March 27, 2012

Sexual Harassment Lawsuit Settles For $6 Million

Aaron's Inc. has settled a sexual harassment lawsuit with a former employee for $6 million. This was a wild employment discrimination case that had many twists and turns. According to published accounts the female employee claimed she was sexually harassed by a former manager in 2006. You can see how long these cases take before any money changes hands if the case goes all the way to trial. In this case the lawsuit went to trial in 2011 and a jury awarded $95 million to the woman. Of course the company appealed saying the award was excessive.

The judge then lowered the judgment against Aaron's to $39.8 million because the damages exceeded the maximum allowed by law. The lower award was then appealed and the case could have ended up in future litigation for many years. The parties decided to end the case and settled for $6 million. This happens often in large awards. The plaintiff just wants to get some money in her pocket now, and the company doesn't want to risk having the large award sustained and wants to end the large legal bills. In this case Aarons set aside over $35 million for payout and legal fees. You can see how expensive these cases can be.

March 22, 2012

Taking An Employment Discrimination Case To the Illinois Human Rights Commission

The Illinois Human Rights Commission ("IHRC") located in downtown Chicago and in Springfield Illinois is a cost-effective way to proceed with your employment discrimination case. Many times cases will come up that don't warrant filing in state or federal court because of low damages. Determining which venue to take a discrimination claim is fact specific and an experienced employment attorney can help with this calculation. One factor to keep in mind is whether or not you wish to have a jury trial. At the IHRC, an administrative law judge will hear the case and you can't have a jury trial. However, in state or federal court you may elect to have a jury trial.

One advantage of a jury trial is emotion can sway a juror to award a large amount in damages. Whereas a judge is more likely to stick to the facts and not let emotion rule the day. An advantage of a trial in front of the judge is if you have strong facts you don't have to worry about the judge missing them. A jury may get caught up in the trial and miss important facts. So there are pros and cons to taking your employment discrimination claim in front of the IHRC.

March 12, 2012

Age Discrimination Lawsuits In Chicago On The Rise

In Chicago there have been a number of age discrimination lawsuits which suggests this type of discrimination is on the rise. It is illegal to treat employees over 40 different from those under 40. Many times employers are either looking to cut costs or get more work out of younger workers. What I mean by more work, is a younger worker may be eager to satisfy management and work off the clock to help impress. This type of activity may make the company more money but is illegal on several levels.

If you are the victim of age discrimination in Chicago you can file a complaint with the Illinois Department of Human Rights ("IDHR") and it will be automatically cross-filed with the Equal Employment Opportunity Commission ("EEOC"). This type of employment discrimination is harder to prove and usually requires examing the records of the company. As most employers are not stupid enough to fire you and say they are because of your age, it is helpful to have an experience employment lawyer working for you. In Chicago don't let employers discriminate against you based on your age.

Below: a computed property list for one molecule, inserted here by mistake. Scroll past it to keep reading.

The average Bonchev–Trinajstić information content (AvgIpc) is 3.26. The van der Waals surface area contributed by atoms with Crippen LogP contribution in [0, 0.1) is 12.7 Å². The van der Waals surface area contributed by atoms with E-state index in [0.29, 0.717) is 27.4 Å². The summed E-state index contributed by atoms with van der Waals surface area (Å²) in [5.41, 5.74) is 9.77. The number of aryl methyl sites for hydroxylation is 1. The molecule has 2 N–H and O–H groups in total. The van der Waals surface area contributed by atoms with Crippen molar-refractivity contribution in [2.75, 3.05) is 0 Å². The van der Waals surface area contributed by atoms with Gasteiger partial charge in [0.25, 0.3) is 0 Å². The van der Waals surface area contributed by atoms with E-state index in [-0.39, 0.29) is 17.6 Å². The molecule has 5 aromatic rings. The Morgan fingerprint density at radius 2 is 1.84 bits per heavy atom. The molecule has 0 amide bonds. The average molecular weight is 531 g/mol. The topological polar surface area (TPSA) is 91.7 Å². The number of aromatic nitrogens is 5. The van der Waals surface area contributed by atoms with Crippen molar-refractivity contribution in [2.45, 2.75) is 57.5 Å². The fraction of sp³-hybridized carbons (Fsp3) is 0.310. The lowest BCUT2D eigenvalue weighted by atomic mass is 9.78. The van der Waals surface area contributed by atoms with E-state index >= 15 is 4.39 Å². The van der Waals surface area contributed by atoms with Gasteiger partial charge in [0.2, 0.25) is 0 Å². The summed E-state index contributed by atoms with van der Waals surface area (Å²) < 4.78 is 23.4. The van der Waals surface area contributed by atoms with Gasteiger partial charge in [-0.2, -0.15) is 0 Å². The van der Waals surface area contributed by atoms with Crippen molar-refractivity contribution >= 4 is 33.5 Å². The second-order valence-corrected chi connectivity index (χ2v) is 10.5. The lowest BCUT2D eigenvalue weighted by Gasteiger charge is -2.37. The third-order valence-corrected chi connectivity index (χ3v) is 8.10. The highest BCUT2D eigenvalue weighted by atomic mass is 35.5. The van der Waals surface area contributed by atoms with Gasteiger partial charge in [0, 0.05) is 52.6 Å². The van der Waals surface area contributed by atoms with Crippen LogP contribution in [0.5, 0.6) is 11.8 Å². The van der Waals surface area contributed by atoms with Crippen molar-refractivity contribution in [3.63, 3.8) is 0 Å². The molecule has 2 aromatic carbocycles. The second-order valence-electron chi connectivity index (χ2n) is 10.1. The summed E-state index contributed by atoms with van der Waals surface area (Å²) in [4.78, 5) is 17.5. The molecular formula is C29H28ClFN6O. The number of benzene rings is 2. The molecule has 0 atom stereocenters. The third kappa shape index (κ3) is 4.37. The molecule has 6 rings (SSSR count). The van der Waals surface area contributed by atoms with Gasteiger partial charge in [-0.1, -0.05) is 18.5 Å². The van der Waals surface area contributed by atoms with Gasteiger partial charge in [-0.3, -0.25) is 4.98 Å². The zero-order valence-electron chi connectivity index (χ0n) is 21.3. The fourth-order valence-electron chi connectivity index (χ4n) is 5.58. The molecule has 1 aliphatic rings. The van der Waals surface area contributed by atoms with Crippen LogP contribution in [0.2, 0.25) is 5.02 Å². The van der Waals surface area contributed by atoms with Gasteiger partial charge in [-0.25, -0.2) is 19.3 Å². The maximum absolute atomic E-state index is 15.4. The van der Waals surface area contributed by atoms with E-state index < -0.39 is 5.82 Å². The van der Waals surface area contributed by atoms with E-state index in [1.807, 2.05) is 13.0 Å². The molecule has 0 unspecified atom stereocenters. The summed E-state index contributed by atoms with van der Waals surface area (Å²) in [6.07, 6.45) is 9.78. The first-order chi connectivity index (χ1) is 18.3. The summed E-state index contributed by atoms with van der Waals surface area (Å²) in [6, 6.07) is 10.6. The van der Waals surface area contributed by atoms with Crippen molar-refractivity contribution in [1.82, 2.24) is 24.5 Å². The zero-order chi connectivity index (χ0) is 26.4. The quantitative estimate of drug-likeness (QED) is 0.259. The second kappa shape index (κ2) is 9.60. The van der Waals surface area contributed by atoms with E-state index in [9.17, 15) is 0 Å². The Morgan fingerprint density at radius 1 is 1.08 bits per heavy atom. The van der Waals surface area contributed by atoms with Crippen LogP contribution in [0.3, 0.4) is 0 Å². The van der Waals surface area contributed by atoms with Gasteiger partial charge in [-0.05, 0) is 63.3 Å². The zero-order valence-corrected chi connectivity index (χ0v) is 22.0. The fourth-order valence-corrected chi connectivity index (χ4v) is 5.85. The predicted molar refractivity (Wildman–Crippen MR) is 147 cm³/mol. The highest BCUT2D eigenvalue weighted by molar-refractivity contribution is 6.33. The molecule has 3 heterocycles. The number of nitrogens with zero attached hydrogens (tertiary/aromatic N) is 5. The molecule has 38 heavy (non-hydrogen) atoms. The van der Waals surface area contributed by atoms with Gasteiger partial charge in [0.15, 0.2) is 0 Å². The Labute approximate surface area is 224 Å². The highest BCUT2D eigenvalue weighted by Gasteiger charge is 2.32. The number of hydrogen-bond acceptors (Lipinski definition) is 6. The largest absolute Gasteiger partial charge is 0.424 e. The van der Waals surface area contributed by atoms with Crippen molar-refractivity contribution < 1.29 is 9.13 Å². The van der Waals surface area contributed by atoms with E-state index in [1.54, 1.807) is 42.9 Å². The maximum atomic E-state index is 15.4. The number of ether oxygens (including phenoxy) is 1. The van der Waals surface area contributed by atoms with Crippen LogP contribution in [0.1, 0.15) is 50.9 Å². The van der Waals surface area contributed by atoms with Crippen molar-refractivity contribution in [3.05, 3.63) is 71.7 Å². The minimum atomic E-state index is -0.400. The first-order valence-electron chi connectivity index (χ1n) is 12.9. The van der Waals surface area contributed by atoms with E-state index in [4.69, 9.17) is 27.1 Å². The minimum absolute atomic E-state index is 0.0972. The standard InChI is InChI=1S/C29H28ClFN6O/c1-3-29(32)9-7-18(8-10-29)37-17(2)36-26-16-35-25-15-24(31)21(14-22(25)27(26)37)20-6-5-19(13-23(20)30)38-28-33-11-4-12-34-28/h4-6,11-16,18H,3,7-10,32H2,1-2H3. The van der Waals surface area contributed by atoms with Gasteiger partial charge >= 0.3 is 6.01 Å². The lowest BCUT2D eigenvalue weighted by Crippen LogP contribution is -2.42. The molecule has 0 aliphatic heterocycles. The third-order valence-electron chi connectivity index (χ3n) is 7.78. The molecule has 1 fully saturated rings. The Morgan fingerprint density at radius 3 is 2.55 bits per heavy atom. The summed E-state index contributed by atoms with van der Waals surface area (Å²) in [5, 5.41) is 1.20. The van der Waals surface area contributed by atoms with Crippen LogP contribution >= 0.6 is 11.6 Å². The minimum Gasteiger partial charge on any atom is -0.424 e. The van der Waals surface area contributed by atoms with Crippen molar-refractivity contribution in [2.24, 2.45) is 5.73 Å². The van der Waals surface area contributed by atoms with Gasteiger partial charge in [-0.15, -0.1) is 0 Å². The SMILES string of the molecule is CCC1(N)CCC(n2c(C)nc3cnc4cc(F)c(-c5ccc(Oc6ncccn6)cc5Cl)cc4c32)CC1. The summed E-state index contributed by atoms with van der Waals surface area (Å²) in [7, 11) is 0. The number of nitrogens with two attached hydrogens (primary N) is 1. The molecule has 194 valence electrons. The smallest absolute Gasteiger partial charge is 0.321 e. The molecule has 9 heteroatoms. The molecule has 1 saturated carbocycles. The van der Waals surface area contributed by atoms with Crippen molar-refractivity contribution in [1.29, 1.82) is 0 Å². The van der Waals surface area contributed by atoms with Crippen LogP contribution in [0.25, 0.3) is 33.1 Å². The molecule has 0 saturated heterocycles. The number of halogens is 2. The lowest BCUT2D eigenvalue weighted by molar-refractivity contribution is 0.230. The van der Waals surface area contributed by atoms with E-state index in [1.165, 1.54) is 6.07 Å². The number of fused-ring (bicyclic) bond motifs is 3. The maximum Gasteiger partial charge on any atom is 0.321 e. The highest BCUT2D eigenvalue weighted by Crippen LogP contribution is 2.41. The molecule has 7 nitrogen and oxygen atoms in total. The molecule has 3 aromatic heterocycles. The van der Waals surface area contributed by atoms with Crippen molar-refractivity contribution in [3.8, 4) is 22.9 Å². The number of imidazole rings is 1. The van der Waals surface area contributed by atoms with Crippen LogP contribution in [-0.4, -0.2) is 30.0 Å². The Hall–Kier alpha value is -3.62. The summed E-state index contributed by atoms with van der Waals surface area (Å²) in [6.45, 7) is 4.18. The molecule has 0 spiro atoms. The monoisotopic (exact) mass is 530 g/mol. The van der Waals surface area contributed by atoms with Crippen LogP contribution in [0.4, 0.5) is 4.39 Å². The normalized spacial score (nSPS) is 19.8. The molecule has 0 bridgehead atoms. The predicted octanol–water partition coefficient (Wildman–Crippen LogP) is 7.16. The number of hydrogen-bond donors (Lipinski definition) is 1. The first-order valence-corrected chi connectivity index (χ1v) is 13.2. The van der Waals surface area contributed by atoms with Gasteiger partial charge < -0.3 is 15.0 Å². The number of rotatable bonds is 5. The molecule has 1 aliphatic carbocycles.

January 31, 2012

No Upfront Costs For Chicago Sexual Harassment Cases

I am always amazed when I walk into the waiting area of the Illinois Department of Human Rights ("IDHR") at the Thompson Center in Chicago and see people filing out paperwork by themselves. Most of them don't realize that they could have an employment attorney working for them for basically free. My Chicago office doesn't charge unless you recover some money so in affect you are getting me for free. Just think how much stress this would take off of you and what a feeling of relief knowing you have someone with real experience helping you. I know how important your sexual harassment or other discrimination case is to you. Don't go it alone and chance losing your case.

If going it alone with the IDHR isn't bad enough, when I go to the Chicago office of the Illinois Department of Human Rights ("IHRC") I see even more people who are going it alone. This is very bad because the other side will have an attorney and this puts you at a real disadvantage. Do you really think you can go one-on-one with an experienced employment discrimination attorney ? And if you can get an attorney for contingency fee, why would you want to try? My Chicago offices never charges a fee to discuss your employment case. Do the right thing and call for a free consultation. Don't go it alone.

January 26, 2012

Methuen Settles Sexual Harassment Lawsuit For $250,000

The city of Methuen will settle a sexual harassment lawsuit for $250,000. The sexual harassment case involves legal secretary Fulya Metin Campanelli and former city solicitor Maurice Lariviere who was her boss. According to published accounts the main claim was that Lariviere engaged in sexual harassment years before and the city did nothing to stop it and to punish him for it. This led him to believe he could continue to engage in sexual harassment and put her in close proximity with him. Another words she is saying that if they had fired him or given him discipline before he would not have been in a position to sexually harass her in the future like he did.